“Great.” I groaned, “almost blow up an Elf and break my wing. And I haven’t even got to the first date.” I put the charm back up, put the sweater back on, carefully over the bottom left of my body, and turned back to the Elf. She’d gone ash-white and her eyes were open as wide as they could, and one hand covered her mouth. “Uh, you’re sure you’re fine?”
“I’m fine? You’re asking—“ she briefly broke into Elvish again and I think it sounded like a curse. “Your wing is broken and you’re asking if I’m fine?!”
“Yes? You looked... pale?”
It took a second before it caught up to me that Lydia had told me (many times) that she didn’t know much about Fairies.
“Lydia, you do know Fairies molt, right?” The look on her face was absolutely priceless, but I was too touched (floored) by her concern to react.
“I figured that was kind of like, common knowledge? Exoskeletal wings mean we have to molt to grow, so like, it’ll be fine in like four days, at worst next week. I won’t be able to fly until the new shell hardens, but it’s not like I’m grounded for life.” I paused and she just kept staring at me. “I, uh, thanks for the concern though?”
“I’m not even five-hundred yet —I’m not even two-fifty— and you almost gave me a heart attack. You molt?” Now it was starting to set in on me that yes, Lydia did not know much about Fairies, and also she was so incredibly cute even (especially?) when she got worked up past her calm disposition. Seeing her flustered was a welcome sign that she wasn’t as god-like on the inside as she looked from the outside.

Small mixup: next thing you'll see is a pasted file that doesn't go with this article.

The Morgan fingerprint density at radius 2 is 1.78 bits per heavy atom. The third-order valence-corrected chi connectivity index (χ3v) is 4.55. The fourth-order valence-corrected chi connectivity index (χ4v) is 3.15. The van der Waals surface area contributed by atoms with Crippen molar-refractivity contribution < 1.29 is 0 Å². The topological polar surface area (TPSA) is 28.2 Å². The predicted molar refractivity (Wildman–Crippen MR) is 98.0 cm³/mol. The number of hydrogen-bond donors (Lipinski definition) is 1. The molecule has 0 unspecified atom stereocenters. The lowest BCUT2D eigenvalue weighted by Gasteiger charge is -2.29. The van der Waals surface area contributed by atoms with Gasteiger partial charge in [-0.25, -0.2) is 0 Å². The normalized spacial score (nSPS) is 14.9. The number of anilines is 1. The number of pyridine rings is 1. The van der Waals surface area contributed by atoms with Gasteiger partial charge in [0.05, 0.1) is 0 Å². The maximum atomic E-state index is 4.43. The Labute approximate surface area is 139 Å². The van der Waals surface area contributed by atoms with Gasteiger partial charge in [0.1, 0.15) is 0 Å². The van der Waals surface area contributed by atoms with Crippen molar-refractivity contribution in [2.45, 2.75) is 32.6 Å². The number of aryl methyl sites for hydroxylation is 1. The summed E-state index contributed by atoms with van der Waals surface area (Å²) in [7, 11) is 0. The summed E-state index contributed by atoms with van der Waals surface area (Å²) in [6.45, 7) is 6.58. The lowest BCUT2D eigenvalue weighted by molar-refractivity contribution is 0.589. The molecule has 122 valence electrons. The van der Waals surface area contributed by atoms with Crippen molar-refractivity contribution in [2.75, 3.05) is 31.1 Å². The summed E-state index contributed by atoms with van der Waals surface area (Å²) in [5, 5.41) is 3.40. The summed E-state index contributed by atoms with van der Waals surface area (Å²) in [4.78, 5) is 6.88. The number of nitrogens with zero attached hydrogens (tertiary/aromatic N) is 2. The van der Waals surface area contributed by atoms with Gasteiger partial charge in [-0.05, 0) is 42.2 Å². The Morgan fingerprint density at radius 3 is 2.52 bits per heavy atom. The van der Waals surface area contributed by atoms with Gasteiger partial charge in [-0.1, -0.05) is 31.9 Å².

“Yeah, I’m a Fairy; Fairies molt. I’ll be dragging around a wilty-lettuce wing for a couple days, but like, this happens to me like once every other month. Twice a month between thanksgiving and Christmas. Holiday weight and all.”
“You’re fine?” She still looked really tense and I wanted to reach out and offer some kind of reassurance, but the whole touching Lydia and sparking like a flashbang thing is starting to seem like it might be a little problematic.
“Totally fine. But, ah, can’t fly for a good three days.”
“How are you going to get home?” The Elf had finally started to thaw out and while she was still staring behind me, (at nothing, since I’d restored the spell to hide my wings,) she took a deep breath and her shoulders dropped.
“I’ll probably talk Laur into picking me up.” I shrugged, “and, like, not to be rude or anything, but I’m gonna call her over now. I have to get this shell off before it gets stuck at an odd angle, and that’s not a pretty process.”